Hard sail technology designed to reduce greenhouse gas emissions
Second wind-assisted Mitsui ship will enter service in 2024
A Japanese bulk cargo ship, the ‘Shofu Maru’ partially powered by wind power, has completed its first voyage from Japan to Newcastle, on the east coast of Australia.
The coal carrier built by Mitsui O.S.K. Lines, can deploy a 15-meter-wide sail that extends to a height of 53 meters to use wind energy and augment the cargo ships engines, turning the wind into a propulsion force.
According to Mitsui O.S.K. Lines the sail can help reduce greenhouse gas emissions by 5% on a typical voyage between Japan and Australia. That reduction is equivalent to about 25,000 litres of fuel, for a trip of that duration the bulk cargo ship would normally use up to 500,000 litres.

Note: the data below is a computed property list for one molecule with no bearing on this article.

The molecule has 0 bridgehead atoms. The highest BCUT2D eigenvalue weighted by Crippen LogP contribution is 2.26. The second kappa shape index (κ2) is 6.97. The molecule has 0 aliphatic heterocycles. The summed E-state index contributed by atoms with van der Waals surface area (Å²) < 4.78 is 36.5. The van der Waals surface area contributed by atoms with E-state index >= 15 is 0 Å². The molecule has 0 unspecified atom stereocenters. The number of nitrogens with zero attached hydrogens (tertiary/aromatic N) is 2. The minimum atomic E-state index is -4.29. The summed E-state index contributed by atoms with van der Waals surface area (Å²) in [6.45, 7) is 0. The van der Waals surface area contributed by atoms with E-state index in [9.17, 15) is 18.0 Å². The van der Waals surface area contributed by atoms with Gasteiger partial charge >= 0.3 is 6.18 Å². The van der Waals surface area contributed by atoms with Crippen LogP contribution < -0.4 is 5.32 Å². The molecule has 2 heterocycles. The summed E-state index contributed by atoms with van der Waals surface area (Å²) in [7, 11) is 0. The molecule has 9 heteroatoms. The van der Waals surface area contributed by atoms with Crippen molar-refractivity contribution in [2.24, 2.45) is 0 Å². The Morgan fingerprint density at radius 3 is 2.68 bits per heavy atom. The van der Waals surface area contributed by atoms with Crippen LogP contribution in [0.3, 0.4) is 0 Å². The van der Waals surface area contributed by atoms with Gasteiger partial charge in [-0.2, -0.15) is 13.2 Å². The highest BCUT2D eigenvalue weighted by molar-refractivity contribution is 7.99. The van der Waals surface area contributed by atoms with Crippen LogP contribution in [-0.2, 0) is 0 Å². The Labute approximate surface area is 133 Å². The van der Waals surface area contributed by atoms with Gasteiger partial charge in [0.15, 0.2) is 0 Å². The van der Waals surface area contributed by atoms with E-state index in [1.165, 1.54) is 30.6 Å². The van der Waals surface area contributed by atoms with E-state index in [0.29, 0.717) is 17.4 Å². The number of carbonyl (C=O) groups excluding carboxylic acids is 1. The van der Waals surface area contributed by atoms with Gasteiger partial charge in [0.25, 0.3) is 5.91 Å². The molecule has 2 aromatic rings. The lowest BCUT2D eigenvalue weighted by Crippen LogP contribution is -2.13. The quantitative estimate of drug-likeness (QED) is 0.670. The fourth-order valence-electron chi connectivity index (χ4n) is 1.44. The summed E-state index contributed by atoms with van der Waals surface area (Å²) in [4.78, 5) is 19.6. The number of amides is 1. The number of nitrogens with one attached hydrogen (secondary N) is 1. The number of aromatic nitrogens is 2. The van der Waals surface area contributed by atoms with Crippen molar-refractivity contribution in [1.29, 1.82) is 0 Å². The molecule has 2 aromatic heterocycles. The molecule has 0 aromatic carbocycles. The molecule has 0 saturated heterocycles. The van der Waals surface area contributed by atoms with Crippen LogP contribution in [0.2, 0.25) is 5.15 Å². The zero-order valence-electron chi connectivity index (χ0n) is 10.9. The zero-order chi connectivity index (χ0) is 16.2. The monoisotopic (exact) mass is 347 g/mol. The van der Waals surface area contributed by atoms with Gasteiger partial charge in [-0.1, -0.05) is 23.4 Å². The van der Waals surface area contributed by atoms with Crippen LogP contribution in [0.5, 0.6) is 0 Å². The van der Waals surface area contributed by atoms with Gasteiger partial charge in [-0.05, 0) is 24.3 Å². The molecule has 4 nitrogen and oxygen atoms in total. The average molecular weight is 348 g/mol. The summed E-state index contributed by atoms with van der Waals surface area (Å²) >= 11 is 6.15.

On an average trip between Japan and the United States the sail is projected to cut emissions by as much as 8 per cent, due to more powerful winds in the northern hemisphere.
The height and angle of the hard sail wind power propulsion system are automatically attuned depending on the direction and strength of wind.
Now in service, the Shofu Maru will transport coal as a dedicated vessel for Tohoku Electric Power principally from Australia, Indonesia, and North America.